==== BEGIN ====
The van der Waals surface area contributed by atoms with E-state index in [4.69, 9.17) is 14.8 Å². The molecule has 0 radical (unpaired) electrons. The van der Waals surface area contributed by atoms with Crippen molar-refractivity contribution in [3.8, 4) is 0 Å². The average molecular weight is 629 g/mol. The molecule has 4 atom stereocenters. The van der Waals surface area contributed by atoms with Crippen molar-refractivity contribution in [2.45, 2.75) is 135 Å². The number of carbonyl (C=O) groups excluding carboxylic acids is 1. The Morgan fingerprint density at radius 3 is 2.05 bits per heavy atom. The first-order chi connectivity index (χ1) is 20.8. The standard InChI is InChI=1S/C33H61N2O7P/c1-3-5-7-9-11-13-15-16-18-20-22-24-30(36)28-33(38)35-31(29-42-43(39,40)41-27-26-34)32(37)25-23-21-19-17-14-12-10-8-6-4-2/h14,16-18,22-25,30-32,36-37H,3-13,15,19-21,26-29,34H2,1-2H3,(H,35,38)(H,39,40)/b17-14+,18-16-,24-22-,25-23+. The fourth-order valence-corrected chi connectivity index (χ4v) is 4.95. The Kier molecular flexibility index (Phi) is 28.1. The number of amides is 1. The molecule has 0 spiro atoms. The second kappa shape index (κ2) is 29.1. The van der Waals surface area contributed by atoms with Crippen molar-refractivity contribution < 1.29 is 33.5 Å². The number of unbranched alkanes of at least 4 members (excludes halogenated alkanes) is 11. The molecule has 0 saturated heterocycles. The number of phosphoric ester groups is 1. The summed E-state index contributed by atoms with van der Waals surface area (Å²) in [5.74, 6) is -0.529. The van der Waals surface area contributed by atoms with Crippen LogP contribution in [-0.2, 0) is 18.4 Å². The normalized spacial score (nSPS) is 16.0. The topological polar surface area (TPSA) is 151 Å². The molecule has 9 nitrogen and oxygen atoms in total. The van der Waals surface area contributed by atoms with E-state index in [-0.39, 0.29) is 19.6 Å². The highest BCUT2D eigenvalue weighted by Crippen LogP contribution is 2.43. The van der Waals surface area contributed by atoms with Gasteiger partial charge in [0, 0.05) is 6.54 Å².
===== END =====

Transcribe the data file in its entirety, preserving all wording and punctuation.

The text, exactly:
The van der Waals surface area contributed by atoms with E-state index in [4.69, 9.17) is 14.8 Å². The molecule has 0 radical (unpaired) electrons. The van der Waals surface area contributed by atoms with Crippen molar-refractivity contribution in [3.8, 4) is 0 Å². The average molecular weight is 629 g/mol. The molecule has 4 atom stereocenters. The van der Waals surface area contributed by atoms with Crippen molar-refractivity contribution in [2.45, 2.75) is 135 Å². The number of carbonyl (C=O) groups excluding carboxylic acids is 1. The Morgan fingerprint density at radius 3 is 2.05 bits per heavy atom. The first-order chi connectivity index (χ1) is 20.8. The standard InChI is InChI=1S/C33H61N2O7P/c1-3-5-7-9-11-13-15-16-18-20-22-24-30(36)28-33(38)35-31(29-42-43(39,40)41-27-26-34)32(37)25-23-21-19-17-14-12-10-8-6-4-2/h14,16-18,22-25,30-32,36-37H,3-13,15,19-21,26-29,34H2,1-2H3,(H,35,38)(H,39,40)/b17-14+,18-16-,24-22-,25-23+. The fourth-order valence-corrected chi connectivity index (χ4v) is 4.95. The Kier molecular flexibility index (Phi) is 28.1. The number of amides is 1. The molecule has 0 spiro atoms. The second kappa shape index (κ2) is 29.1. The van der Waals surface area contributed by atoms with Crippen molar-refractivity contribution < 1.29 is 33.5 Å². The number of unbranched alkanes of at least 4 members (excludes halogenated alkanes) is 11. The molecule has 0 saturated heterocycles. The number of phosphoric ester groups is 1. The summed E-state index contributed by atoms with van der Waals surface area (Å²) in [5.74, 6) is -0.529. The van der Waals surface area contributed by atoms with Crippen LogP contribution in [-0.2, 0) is 18.4 Å². The normalized spacial score (nSPS) is 16.0. The topological polar surface area (TPSA) is 151 Å². The molecule has 9 nitrogen and oxygen atoms in total. The van der Waals surface area contributed by atoms with E-state index in [-0.39, 0.29) is 19.6 Å². The highest BCUT2D eigenvalue weighted by Crippen LogP contribution is 2.43. The van der Waals surface area contributed by atoms with Gasteiger partial charge in [0, 0.05) is 6.54 Å².